It happened today - August 9, 2015
On August 9, 1969, members of the “Manson Family” butchered five people in director Roman Polanski’s Beverly Hills house, including his pregnant wife, actress Sharon Tate. It was a horrifying incident with a major cultural impact.
Manson himself was the product of a miserably broken home, a lost and troubled soul who turned into a monster and attracted other lost souls and sucked them into his dark fantasies. But it mattered to a lot more people than those directly involved because of what it said about the 1960s project of total human liberation.
There was much that was good about the 1960s. First and foremost its commitment to racial equality. Also its re-examination of how women were often mistreated, its rejection of hostility toward homosexuals and casually demeaning labels. And certainly its awakening environmental awareness. But there was something very troubling built deep into its foundations: the conviction that because some rules and social institutions were unsound or badly distorted, all rules and social institutions were.
This idea, logically, led to the notion that freeing people from social conventions would create heaven on earth. It didn’t work. Instead it became clear that the concept of “original sin” had at least some definite validity, and that human institutions were flawed because humans were flawed.
That being the case, getting rid of all institutions, throwing the baby out with the bath water, was a recipe for disaster. And the very weirdness of Manson’s beliefs, his apocalyptic vision of a coming race war from which he and his followers could emerge as rulers of a black-dominated world, his conviction that the Beatles were sending him coded messages, underlined just how bad things would get if we did indeed let it all hang out.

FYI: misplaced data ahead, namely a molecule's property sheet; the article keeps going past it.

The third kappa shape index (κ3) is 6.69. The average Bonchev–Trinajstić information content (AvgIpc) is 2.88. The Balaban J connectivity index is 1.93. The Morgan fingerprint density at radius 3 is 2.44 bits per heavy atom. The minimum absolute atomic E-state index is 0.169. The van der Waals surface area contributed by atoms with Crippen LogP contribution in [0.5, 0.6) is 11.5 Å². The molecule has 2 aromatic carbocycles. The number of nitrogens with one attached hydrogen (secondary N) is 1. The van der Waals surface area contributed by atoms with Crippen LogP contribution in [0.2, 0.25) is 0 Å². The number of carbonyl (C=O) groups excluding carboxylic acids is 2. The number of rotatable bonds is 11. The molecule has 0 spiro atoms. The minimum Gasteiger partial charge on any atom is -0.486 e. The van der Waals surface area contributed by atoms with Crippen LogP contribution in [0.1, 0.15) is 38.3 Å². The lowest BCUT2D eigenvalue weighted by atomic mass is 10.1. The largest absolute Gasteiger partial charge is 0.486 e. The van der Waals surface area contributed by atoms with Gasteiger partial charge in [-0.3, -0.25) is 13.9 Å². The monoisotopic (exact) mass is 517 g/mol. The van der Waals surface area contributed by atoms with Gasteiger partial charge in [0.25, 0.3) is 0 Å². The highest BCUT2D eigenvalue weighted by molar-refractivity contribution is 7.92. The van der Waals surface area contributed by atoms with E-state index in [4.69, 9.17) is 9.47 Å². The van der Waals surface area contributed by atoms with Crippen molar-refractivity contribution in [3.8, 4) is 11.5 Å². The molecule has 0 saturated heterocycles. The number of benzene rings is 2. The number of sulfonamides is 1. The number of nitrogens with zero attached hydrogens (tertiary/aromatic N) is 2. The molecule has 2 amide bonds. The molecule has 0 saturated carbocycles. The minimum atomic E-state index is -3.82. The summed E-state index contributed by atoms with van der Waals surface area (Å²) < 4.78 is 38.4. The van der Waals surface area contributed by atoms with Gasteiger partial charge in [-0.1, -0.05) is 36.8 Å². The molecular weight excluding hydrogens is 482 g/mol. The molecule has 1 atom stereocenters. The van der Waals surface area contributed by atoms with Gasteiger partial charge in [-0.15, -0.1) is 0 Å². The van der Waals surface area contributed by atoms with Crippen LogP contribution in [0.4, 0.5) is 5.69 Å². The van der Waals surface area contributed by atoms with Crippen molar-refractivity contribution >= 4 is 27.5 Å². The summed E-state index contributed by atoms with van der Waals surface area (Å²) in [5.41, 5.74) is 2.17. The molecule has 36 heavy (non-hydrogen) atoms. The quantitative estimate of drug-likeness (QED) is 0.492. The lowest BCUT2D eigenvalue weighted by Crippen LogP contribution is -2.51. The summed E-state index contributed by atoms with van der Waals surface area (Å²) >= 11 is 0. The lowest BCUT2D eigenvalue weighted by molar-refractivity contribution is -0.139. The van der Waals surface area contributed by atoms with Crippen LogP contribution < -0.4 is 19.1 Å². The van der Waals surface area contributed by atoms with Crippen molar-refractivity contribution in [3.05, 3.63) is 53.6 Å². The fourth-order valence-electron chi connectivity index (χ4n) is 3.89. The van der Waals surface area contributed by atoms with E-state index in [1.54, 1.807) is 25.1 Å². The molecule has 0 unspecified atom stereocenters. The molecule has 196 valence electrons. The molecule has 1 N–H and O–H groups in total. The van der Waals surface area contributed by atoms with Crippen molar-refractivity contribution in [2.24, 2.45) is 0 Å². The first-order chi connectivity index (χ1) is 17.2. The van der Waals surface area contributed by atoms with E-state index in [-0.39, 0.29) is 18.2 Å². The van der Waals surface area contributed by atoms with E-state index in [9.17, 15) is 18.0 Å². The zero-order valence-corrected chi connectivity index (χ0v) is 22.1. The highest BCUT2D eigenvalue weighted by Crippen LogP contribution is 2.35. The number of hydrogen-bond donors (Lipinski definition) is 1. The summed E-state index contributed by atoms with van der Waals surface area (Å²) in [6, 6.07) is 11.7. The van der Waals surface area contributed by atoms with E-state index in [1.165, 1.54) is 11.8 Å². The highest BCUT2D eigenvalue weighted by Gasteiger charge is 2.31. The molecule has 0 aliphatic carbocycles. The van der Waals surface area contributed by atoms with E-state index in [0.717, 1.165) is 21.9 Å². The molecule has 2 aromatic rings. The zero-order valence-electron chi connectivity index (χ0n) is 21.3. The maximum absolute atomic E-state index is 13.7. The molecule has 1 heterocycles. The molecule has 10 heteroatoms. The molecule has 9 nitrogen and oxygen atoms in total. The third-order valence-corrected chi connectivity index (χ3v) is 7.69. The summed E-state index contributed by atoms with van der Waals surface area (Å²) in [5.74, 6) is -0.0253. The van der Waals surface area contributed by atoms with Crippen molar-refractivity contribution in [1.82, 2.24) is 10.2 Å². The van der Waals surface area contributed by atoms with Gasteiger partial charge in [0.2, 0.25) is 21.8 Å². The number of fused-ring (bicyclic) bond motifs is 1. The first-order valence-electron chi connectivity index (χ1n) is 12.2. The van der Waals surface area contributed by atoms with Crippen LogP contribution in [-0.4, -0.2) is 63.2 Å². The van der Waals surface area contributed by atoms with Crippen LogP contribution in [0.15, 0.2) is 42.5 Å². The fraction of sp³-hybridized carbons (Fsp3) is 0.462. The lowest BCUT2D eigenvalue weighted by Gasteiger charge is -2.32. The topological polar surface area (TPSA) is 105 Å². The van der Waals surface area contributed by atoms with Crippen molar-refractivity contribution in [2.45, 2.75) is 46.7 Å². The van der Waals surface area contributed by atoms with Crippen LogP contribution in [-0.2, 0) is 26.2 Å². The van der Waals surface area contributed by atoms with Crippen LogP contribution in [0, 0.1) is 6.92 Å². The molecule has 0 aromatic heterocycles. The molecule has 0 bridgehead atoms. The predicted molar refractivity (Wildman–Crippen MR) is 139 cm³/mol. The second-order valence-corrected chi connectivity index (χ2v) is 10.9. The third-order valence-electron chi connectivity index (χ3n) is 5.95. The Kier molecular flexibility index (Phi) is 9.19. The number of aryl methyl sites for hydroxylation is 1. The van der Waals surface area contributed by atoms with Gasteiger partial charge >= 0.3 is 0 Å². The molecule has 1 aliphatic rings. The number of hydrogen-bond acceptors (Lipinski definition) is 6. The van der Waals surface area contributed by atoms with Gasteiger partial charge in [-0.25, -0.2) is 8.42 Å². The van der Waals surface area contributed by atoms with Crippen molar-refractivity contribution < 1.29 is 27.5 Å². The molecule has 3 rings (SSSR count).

In the short run, the shock of these murders and other unpleasant events from the fatal stabbing at the Altamont rock concert to the drug overdoses of famous musicians from Janice Joplin to Jimi Hendrix to Jim Morrison led to a conservative reaction. Manson himself was arrested and, in 1971, sentenced to death. When California abolished capital punishment the sentence was automatically reduced to life in prison, where he has amused himself drawing swastikas on his face. But in the longer term, the undermining of institutions from the family to established churches to standards of dress to public manners seems to me to have been impossible to arrest.
In his superb memoir of those years, Walking on the Edge of the World, journalist George Leonard wrote “Now that it’s gone, how can I recreate that time, that spring of 1966? The dazzling light, the ferocious, incandescent release of energy, the renunciation of all the repressions of the past, the crazy sense that each new day might bring something unexpected and wonderful. It was the season of Eros, when the only sin was to say no. And as for the shadows, they only made the light more vivid, more poignant. Sometimes I had a hollow feeling in my stomach. Maybe I was going to far. Maybe there would be retribution and pain; people I loved could be hurt in the pell-mell rush for transcendence. But maybe not. The air was filled with hope, and if we were falling, we were falling forward too fast to stop.” And so it proved.
That Manson himself became a minor cult figure is of limited importance. But the increasingly coarse lewdness of popular culture (by 1988 a band called Niggaz With Attitude could become a huge bourgeois success with “songs” whose names commentators cannot bring themselves to print, opening the door for a huge industry of “Gangsta Rap” that violates every tenet of political correctness with impunity), skyrocketing rates of illegitimacy and divorce, a surge in crime that tapered off recently at levels far above those of the 1950s, collapsing educational and behavioural standards in schools, all these and many more developments indicate something unclean got loose in our public life.
I do not regret the gains of the 1960s. But I very much worry that we proved fundamentally unable to learn from its excesses.